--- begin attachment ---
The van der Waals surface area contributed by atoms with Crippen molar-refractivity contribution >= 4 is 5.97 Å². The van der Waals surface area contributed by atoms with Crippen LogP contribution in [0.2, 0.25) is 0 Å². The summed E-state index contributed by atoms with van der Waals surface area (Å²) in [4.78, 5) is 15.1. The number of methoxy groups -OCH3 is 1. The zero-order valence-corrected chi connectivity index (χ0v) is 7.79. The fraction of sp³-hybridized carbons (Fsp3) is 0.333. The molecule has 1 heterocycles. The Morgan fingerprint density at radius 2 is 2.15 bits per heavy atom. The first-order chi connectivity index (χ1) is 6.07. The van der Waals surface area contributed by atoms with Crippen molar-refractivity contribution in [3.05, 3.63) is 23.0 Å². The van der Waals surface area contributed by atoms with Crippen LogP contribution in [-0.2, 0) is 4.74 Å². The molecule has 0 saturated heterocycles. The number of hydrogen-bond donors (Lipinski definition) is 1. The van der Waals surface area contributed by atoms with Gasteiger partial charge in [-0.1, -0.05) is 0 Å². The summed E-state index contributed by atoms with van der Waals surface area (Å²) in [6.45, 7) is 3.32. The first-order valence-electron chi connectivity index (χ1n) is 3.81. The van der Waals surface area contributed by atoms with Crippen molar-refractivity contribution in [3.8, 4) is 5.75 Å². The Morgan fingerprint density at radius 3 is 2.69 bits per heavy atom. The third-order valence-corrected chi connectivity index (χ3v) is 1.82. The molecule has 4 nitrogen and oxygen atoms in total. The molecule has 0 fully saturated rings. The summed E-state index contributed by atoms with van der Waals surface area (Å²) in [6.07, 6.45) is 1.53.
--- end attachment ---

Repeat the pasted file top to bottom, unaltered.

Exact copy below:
The van der Waals surface area contributed by atoms with Crippen molar-refractivity contribution >= 4 is 5.97 Å². The van der Waals surface area contributed by atoms with Crippen LogP contribution in [0.2, 0.25) is 0 Å². The summed E-state index contributed by atoms with van der Waals surface area (Å²) in [4.78, 5) is 15.1. The number of methoxy groups -OCH3 is 1. The zero-order valence-corrected chi connectivity index (χ0v) is 7.79. The fraction of sp³-hybridized carbons (Fsp3) is 0.333. The molecule has 1 heterocycles. The Morgan fingerprint density at radius 2 is 2.15 bits per heavy atom. The first-order chi connectivity index (χ1) is 6.07. The van der Waals surface area contributed by atoms with Crippen molar-refractivity contribution in [3.05, 3.63) is 23.0 Å². The van der Waals surface area contributed by atoms with Crippen LogP contribution in [-0.2, 0) is 4.74 Å². The molecule has 0 saturated heterocycles. The number of hydrogen-bond donors (Lipinski definition) is 1. The van der Waals surface area contributed by atoms with Gasteiger partial charge in [-0.1, -0.05) is 0 Å². The summed E-state index contributed by atoms with van der Waals surface area (Å²) in [6.45, 7) is 3.32. The first-order valence-electron chi connectivity index (χ1n) is 3.81. The van der Waals surface area contributed by atoms with Crippen molar-refractivity contribution in [3.8, 4) is 5.75 Å². The Morgan fingerprint density at radius 3 is 2.69 bits per heavy atom. The third-order valence-corrected chi connectivity index (χ3v) is 1.82. The molecule has 4 nitrogen and oxygen atoms in total. The molecule has 0 fully saturated rings. The summed E-state index contributed by atoms with van der Waals surface area (Å²) in [6.07, 6.45) is 1.53.